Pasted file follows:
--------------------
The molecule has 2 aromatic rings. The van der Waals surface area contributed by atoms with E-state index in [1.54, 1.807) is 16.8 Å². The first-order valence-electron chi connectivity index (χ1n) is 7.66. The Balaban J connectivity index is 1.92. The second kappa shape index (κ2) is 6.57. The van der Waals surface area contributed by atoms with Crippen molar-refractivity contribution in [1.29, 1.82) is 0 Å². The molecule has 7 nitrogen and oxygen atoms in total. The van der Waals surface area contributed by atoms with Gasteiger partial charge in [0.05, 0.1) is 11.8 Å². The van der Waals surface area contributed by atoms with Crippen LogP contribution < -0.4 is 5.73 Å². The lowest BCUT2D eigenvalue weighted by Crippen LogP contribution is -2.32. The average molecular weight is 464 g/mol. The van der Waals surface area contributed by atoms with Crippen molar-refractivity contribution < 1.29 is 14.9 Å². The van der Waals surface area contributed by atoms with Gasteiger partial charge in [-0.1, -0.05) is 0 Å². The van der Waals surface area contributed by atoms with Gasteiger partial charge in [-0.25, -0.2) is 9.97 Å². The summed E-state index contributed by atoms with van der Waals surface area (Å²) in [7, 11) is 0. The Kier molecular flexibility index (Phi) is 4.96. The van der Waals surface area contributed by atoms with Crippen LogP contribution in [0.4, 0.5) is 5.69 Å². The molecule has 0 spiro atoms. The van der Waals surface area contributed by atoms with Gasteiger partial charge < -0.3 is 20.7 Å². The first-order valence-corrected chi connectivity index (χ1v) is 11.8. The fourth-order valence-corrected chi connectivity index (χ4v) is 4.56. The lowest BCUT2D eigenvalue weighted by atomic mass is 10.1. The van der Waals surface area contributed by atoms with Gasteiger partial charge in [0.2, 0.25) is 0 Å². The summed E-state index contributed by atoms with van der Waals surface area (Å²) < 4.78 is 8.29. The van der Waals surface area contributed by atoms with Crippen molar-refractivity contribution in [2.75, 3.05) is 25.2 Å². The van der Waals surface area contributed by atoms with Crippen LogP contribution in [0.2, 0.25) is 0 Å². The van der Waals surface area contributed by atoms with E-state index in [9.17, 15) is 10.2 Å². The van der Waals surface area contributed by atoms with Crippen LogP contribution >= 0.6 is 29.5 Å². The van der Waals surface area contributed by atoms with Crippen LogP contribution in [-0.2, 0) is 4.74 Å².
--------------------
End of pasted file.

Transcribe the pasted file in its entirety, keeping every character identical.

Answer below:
The molecule has 2 aromatic rings. The van der Waals surface area contributed by atoms with E-state index in [1.54, 1.807) is 16.8 Å². The first-order valence-electron chi connectivity index (χ1n) is 7.66. The Balaban J connectivity index is 1.92. The second kappa shape index (κ2) is 6.57. The van der Waals surface area contributed by atoms with Crippen molar-refractivity contribution in [1.29, 1.82) is 0 Å². The molecule has 7 nitrogen and oxygen atoms in total. The van der Waals surface area contributed by atoms with Gasteiger partial charge in [0.05, 0.1) is 11.8 Å². The van der Waals surface area contributed by atoms with Crippen LogP contribution < -0.4 is 5.73 Å². The lowest BCUT2D eigenvalue weighted by Crippen LogP contribution is -2.32. The average molecular weight is 464 g/mol. The van der Waals surface area contributed by atoms with Crippen molar-refractivity contribution < 1.29 is 14.9 Å². The van der Waals surface area contributed by atoms with Gasteiger partial charge in [-0.1, -0.05) is 0 Å². The van der Waals surface area contributed by atoms with Gasteiger partial charge in [-0.25, -0.2) is 9.97 Å². The summed E-state index contributed by atoms with van der Waals surface area (Å²) in [7, 11) is 0. The Kier molecular flexibility index (Phi) is 4.96. The van der Waals surface area contributed by atoms with Crippen LogP contribution in [0.4, 0.5) is 5.69 Å². The molecule has 0 spiro atoms. The van der Waals surface area contributed by atoms with Gasteiger partial charge < -0.3 is 20.7 Å². The first-order valence-corrected chi connectivity index (χ1v) is 11.8. The fourth-order valence-corrected chi connectivity index (χ4v) is 4.56. The lowest BCUT2D eigenvalue weighted by atomic mass is 10.1. The van der Waals surface area contributed by atoms with Gasteiger partial charge in [0.2, 0.25) is 0 Å². The summed E-state index contributed by atoms with van der Waals surface area (Å²) < 4.78 is 8.29. The van der Waals surface area contributed by atoms with Crippen molar-refractivity contribution in [2.75, 3.05) is 25.2 Å². The van der Waals surface area contributed by atoms with Crippen LogP contribution in [0.2, 0.25) is 0 Å². The van der Waals surface area contributed by atoms with E-state index in [9.17, 15) is 10.2 Å². The van der Waals surface area contributed by atoms with Crippen LogP contribution >= 0.6 is 29.5 Å². The van der Waals surface area contributed by atoms with Crippen LogP contribution in [-0.2, 0) is 4.74 Å².